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Hanalei is a pristine slice of natural beauty that truly embodies the essence of Kauai. From the sandy beaches to the verdant valleys and mountains, the north shore offers an array of activities for every type of traveler. Whether you’re interested in a day of outdoor adventure or a taste of local Hawaiian culture, there’s no denying that Hanalei is a great launching point for seeing the best of what Kauai has to offer.
As you start planning your Kauai trip, consider adding the following activities to your to-do list.
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Hanalei, Kauai FAQs:
Where is Hanalei?
Hanalei is located on the northern shore of the island of Kauai. It’s approximately 10 minutes by car from Princeville, 35 minutes from Kapa’a, and 50 minutes from Lihue Airport.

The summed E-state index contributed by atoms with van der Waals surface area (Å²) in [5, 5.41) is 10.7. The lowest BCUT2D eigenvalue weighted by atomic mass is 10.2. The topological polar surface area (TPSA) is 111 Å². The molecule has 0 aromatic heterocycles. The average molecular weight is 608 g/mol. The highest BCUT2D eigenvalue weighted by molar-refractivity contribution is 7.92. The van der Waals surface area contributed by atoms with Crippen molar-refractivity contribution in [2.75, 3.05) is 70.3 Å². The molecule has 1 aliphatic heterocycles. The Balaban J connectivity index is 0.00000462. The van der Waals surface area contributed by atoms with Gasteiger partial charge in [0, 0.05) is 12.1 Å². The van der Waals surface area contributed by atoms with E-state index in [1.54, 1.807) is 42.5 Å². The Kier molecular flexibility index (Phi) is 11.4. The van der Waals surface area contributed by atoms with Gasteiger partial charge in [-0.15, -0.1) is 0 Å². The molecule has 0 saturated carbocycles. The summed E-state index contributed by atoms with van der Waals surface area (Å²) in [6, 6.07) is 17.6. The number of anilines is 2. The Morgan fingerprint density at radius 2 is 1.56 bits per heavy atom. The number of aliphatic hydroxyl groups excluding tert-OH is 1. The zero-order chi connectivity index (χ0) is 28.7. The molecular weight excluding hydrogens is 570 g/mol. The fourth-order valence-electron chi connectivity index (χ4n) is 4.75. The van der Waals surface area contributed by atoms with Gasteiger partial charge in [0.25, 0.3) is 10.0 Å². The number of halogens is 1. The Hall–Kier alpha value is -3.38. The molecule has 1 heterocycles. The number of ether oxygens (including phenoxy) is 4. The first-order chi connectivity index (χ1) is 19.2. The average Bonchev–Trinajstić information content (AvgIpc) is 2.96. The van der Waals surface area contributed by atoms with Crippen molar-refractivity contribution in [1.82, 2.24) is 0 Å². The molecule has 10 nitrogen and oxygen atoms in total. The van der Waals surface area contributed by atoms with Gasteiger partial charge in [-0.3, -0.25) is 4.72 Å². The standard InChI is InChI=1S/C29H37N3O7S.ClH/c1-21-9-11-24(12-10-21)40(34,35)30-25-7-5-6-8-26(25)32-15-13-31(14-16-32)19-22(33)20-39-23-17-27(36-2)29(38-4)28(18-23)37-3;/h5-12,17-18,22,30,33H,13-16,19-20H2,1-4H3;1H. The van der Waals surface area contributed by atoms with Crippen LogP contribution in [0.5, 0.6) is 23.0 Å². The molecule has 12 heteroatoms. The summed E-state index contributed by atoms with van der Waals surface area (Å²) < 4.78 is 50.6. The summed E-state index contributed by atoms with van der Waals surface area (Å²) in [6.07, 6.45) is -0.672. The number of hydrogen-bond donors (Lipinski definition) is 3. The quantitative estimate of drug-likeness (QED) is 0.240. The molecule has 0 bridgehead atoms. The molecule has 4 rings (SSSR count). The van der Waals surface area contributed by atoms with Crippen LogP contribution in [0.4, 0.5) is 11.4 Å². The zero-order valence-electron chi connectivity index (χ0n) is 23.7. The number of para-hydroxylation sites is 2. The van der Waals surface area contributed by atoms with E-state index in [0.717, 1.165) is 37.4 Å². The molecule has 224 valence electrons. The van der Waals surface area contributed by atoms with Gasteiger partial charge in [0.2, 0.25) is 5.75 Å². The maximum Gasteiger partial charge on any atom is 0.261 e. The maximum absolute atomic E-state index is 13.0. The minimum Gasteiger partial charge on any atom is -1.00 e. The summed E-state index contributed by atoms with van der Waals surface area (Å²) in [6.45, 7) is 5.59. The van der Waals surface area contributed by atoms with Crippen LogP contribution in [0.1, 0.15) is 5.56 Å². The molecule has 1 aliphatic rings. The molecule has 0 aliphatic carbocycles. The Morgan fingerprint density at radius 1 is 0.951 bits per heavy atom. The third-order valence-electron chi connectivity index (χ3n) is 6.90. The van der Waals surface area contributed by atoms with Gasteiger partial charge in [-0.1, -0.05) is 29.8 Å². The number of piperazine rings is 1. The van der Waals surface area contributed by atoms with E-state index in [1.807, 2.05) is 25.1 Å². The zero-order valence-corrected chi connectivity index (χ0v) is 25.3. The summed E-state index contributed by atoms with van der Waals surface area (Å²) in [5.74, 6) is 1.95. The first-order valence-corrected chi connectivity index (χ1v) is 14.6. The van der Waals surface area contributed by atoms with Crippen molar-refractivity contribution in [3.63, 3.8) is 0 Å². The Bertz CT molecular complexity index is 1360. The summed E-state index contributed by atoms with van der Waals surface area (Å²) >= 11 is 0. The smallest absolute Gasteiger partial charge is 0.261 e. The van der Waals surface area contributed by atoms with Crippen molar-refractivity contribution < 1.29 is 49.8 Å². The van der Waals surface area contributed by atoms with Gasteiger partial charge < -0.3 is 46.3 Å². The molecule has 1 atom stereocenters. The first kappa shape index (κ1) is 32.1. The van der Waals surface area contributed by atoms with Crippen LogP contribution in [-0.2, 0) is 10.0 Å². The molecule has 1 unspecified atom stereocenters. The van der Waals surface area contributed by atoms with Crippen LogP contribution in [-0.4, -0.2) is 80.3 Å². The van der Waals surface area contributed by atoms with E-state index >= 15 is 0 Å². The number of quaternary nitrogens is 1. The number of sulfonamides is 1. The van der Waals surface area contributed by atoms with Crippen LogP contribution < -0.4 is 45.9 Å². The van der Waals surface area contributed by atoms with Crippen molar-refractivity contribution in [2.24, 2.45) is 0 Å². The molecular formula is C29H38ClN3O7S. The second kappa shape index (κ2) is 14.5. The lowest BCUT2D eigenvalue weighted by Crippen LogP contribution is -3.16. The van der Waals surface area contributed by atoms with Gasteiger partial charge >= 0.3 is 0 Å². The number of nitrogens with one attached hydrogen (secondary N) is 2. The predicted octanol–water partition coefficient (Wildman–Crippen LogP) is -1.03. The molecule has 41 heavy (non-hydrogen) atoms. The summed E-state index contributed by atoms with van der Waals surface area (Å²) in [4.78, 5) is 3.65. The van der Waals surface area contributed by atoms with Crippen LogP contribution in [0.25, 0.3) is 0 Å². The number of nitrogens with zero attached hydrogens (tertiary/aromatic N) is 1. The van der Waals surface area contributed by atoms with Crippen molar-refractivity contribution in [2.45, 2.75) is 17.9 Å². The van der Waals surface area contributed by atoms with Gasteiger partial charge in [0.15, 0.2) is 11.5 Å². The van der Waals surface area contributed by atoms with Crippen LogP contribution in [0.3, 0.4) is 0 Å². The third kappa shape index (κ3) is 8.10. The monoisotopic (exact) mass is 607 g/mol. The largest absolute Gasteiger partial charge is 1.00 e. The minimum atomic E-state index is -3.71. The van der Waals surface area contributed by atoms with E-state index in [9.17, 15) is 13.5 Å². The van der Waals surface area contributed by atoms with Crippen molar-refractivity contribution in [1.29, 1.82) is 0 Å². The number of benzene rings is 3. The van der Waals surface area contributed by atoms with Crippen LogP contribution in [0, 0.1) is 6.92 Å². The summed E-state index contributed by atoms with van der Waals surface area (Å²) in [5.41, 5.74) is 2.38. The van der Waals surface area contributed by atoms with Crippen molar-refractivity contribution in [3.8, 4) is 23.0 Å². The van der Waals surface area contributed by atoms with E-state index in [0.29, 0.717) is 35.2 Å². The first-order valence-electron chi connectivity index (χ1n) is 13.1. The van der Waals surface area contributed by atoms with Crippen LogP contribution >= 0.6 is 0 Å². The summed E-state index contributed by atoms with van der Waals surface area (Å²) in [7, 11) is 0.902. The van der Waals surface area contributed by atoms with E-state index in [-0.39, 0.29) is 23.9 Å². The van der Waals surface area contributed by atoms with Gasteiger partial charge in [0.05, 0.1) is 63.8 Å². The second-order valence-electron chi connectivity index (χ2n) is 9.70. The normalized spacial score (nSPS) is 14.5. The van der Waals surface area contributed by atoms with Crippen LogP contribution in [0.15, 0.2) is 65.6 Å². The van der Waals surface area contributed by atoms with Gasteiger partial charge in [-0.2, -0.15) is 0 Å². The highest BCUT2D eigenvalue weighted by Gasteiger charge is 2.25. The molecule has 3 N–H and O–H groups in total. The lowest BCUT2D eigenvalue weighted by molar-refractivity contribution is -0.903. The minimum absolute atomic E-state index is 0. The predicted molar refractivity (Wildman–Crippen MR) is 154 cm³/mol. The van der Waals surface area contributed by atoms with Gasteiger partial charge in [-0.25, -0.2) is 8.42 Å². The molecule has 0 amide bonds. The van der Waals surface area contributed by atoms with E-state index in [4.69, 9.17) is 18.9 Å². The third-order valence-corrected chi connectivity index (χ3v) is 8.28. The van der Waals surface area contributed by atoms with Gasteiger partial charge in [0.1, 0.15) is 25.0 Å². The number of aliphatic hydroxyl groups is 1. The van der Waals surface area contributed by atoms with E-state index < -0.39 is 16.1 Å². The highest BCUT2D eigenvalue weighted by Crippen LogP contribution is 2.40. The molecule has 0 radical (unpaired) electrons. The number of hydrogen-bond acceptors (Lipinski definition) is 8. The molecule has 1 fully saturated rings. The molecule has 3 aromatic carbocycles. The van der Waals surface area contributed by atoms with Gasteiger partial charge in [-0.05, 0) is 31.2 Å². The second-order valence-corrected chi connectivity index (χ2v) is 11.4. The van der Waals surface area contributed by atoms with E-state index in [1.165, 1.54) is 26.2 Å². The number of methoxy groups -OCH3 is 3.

What is Hanalei known for?
First and foremost, Hanalei is known for its captivating natural beauty. There are green mountains, golden sand beaches, and picturesque ocean views everywhere you look. When you’re in Hanalei, it’s easy to see why Kauai is called the Garden Isle!
Hanalei is also considered to be the gateway to the rugged Napali coast. The long stretch of coastline is an unspoiled wilderness of cliffs, waterfalls, and lush vegetation.
The town of Hanalei itself is rather small, but it’s full of charm and character. Plus, it’s within walking distance of the beautiful Hanalei Bay, where you can spend the day swimming, snorkeling, or kayaking.
What’s the best time to visit Hanalei?
The best time to go to Hanalei is in the summer. The weather is warm (daytime temperatures are between 82°F to 87°F), and there is little rainfall. Yes, this is Kauai, so it can rain at any time, but showers are infrequent and come and go quickly.
Summer is ideal because it has the best conditions for visiting the beaches on the north coast. During this time, the ocean is calm and suitable for swimming or snorkeling.